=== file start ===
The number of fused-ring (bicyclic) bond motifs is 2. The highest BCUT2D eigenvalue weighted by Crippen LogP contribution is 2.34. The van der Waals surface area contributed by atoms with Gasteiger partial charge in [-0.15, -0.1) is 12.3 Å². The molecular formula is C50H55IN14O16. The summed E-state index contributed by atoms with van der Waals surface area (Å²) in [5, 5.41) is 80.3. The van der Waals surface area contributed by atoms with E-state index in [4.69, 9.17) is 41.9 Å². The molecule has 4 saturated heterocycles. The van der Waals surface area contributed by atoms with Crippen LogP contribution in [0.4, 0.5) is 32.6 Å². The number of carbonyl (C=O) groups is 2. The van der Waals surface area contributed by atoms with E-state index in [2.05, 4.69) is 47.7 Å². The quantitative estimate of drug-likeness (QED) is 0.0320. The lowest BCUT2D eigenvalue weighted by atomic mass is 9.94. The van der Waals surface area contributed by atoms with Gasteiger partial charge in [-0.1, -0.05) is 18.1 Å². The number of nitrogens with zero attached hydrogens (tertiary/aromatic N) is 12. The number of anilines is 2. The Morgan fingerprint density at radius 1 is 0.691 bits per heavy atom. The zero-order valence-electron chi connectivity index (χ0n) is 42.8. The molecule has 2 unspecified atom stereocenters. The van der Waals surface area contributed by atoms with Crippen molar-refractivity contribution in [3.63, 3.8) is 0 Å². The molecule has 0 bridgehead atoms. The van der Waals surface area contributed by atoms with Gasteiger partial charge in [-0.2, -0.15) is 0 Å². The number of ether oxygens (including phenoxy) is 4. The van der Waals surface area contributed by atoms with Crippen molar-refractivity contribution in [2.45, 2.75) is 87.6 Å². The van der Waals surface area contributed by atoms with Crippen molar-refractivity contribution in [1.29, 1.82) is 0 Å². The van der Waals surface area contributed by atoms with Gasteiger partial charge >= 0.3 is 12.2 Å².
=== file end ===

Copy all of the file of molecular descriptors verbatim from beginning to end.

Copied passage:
The number of fused-ring (bicyclic) bond motifs is 2. The highest BCUT2D eigenvalue weighted by Crippen LogP contribution is 2.34. The van der Waals surface area contributed by atoms with Gasteiger partial charge in [-0.15, -0.1) is 12.3 Å². The molecular formula is C50H55IN14O16. The summed E-state index contributed by atoms with van der Waals surface area (Å²) in [5, 5.41) is 80.3. The van der Waals surface area contributed by atoms with E-state index in [4.69, 9.17) is 41.9 Å². The molecule has 4 saturated heterocycles. The van der Waals surface area contributed by atoms with Crippen LogP contribution in [0.4, 0.5) is 32.6 Å². The number of carbonyl (C=O) groups is 2. The van der Waals surface area contributed by atoms with E-state index in [2.05, 4.69) is 47.7 Å². The quantitative estimate of drug-likeness (QED) is 0.0320. The lowest BCUT2D eigenvalue weighted by atomic mass is 9.94. The van der Waals surface area contributed by atoms with Gasteiger partial charge in [-0.1, -0.05) is 18.1 Å². The number of nitrogens with zero attached hydrogens (tertiary/aromatic N) is 12. The number of anilines is 2. The Morgan fingerprint density at radius 1 is 0.691 bits per heavy atom. The zero-order valence-electron chi connectivity index (χ0n) is 42.8. The molecule has 2 unspecified atom stereocenters. The van der Waals surface area contributed by atoms with Crippen molar-refractivity contribution in [3.63, 3.8) is 0 Å². The molecule has 0 bridgehead atoms. The van der Waals surface area contributed by atoms with Gasteiger partial charge in [-0.2, -0.15) is 0 Å². The number of ether oxygens (including phenoxy) is 4. The van der Waals surface area contributed by atoms with Crippen molar-refractivity contribution in [2.45, 2.75) is 87.6 Å². The van der Waals surface area contributed by atoms with Crippen molar-refractivity contribution in [1.29, 1.82) is 0 Å². The van der Waals surface area contributed by atoms with Gasteiger partial charge >= 0.3 is 12.2 Å².